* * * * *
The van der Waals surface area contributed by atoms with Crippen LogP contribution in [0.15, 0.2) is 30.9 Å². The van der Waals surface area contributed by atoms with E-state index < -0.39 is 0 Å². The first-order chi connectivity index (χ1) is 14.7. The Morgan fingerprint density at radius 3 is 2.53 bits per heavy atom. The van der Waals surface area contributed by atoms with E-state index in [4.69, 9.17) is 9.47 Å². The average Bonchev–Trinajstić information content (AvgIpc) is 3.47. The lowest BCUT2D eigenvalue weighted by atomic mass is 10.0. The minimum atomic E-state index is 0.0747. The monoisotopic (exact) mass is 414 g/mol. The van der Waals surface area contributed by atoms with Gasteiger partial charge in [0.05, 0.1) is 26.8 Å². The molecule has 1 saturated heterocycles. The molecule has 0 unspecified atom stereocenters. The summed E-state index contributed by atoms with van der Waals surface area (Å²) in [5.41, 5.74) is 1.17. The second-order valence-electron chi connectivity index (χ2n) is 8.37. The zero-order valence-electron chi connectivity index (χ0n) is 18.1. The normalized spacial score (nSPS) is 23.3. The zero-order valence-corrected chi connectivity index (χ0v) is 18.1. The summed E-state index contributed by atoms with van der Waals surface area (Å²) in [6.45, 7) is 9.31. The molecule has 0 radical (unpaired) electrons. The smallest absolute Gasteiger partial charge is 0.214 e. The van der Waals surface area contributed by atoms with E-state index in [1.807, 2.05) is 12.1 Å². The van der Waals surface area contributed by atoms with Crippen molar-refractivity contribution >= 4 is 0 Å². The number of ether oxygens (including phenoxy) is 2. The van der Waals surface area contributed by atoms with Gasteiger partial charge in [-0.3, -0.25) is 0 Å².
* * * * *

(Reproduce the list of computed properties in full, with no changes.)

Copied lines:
The van der Waals surface area contributed by atoms with Crippen LogP contribution in [0.15, 0.2) is 30.9 Å². The van der Waals surface area contributed by atoms with E-state index < -0.39 is 0 Å². The first-order chi connectivity index (χ1) is 14.7. The Morgan fingerprint density at radius 3 is 2.53 bits per heavy atom. The van der Waals surface area contributed by atoms with E-state index in [4.69, 9.17) is 9.47 Å². The average Bonchev–Trinajstić information content (AvgIpc) is 3.47. The lowest BCUT2D eigenvalue weighted by atomic mass is 10.0. The minimum atomic E-state index is 0.0747. The monoisotopic (exact) mass is 414 g/mol. The van der Waals surface area contributed by atoms with Gasteiger partial charge in [0.05, 0.1) is 26.8 Å². The molecule has 1 saturated heterocycles. The molecule has 0 unspecified atom stereocenters. The summed E-state index contributed by atoms with van der Waals surface area (Å²) in [5.41, 5.74) is 1.17. The second-order valence-electron chi connectivity index (χ2n) is 8.37. The zero-order valence-electron chi connectivity index (χ0n) is 18.1. The normalized spacial score (nSPS) is 23.3. The zero-order valence-corrected chi connectivity index (χ0v) is 18.1. The summed E-state index contributed by atoms with van der Waals surface area (Å²) in [6.45, 7) is 9.31. The molecule has 0 radical (unpaired) electrons. The smallest absolute Gasteiger partial charge is 0.214 e. The van der Waals surface area contributed by atoms with E-state index in [1.807, 2.05) is 12.1 Å². The van der Waals surface area contributed by atoms with Crippen molar-refractivity contribution >= 4 is 0 Å². The number of ether oxygens (including phenoxy) is 2. The van der Waals surface area contributed by atoms with Gasteiger partial charge in [-0.3, -0.25) is 0 Å².